The reported comments by former MP Anne Widdecombe in the Daily Mail this week that female MPs are not victims of sexism but are useless has fuelled a lot of debate. Ms. Widdecombe dismisses that parliament is biased against women and that both sexes are 'roughed' up during debates.
It can be challenging for women working in senior positions in a male dominated environment. What with all those high levels of testosterone, a lot of women in this position feel they have to act like a man in order to get their voice heard and to receive recognition.
For many years women have been criticised if they act too dominant or too confident as these leadership traits have typically been seen as stereotypical male. However, according to an article in the Washington Post it would seem that the tables have turned and that the latest research shows that it is becoming more acceptable for women to be tough and commanding leaders.
But do we really need tough and commanding leaders? Whilst a tough, commanding style may get short term results, this can be at the expense of relationships and connectivity with others in the long term. However, on the other hand, too much of a compliant leadership may allow others to ride roughshod over you, making you seem timid or indecisive.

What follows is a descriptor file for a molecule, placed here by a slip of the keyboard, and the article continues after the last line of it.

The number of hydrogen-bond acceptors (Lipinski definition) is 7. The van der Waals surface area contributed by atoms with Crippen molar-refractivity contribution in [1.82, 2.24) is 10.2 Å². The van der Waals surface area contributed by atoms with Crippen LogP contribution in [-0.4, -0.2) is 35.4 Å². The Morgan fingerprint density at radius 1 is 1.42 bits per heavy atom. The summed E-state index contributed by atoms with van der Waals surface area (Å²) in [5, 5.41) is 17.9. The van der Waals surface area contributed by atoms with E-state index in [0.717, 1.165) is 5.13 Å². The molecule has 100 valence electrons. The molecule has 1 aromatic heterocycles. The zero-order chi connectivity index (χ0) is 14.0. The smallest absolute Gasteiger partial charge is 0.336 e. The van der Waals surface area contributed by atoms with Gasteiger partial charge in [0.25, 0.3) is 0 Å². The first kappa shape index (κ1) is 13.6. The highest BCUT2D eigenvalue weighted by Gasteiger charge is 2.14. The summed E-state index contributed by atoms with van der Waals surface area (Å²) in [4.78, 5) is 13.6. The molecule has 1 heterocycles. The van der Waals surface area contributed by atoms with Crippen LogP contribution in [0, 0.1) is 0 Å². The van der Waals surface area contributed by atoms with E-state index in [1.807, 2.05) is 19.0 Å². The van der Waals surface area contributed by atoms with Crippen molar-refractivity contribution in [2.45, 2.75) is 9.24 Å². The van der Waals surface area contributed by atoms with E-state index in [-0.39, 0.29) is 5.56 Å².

I believe that women in leadership roles should be their authentic selves and need to be emotionally intelligent so that they can adapt their leadership style accordingly. Be assertive but do it in a way that is authentic to you. As a leader you may find yourself working in environments that may be harsh, brutal and blunt but I would question that if you cannot be your true self in such an environment AND achieve results, is that really the environment for you?
Another thing we have to contend with is that certain roles are not conducive to women who have children. Because of our very nature as women, unless you have the support around you or are able to afford the appropriate childcare, when you have children, there comes a time where you will have to make some sacrifices with either your career or your children.
The Daily Mail reports that Anne who does not have children, would have liked to have had children but it would have made becoming an MP impossible. If you are working in an environment where it is not practical for you to climb the corporate ladder because you have family commitments, consider climbing the ladder in an environment that is, or waiting until such time as your children are less dependent.
An other alternative is to do your own thing and set up your own business that enables you to work the hours and the way that you want to, but that requires another post...
So girls, is Ann Widdecombe right and it is a case of you just can't do what the guys do and still be a lady, what are your thoughts?
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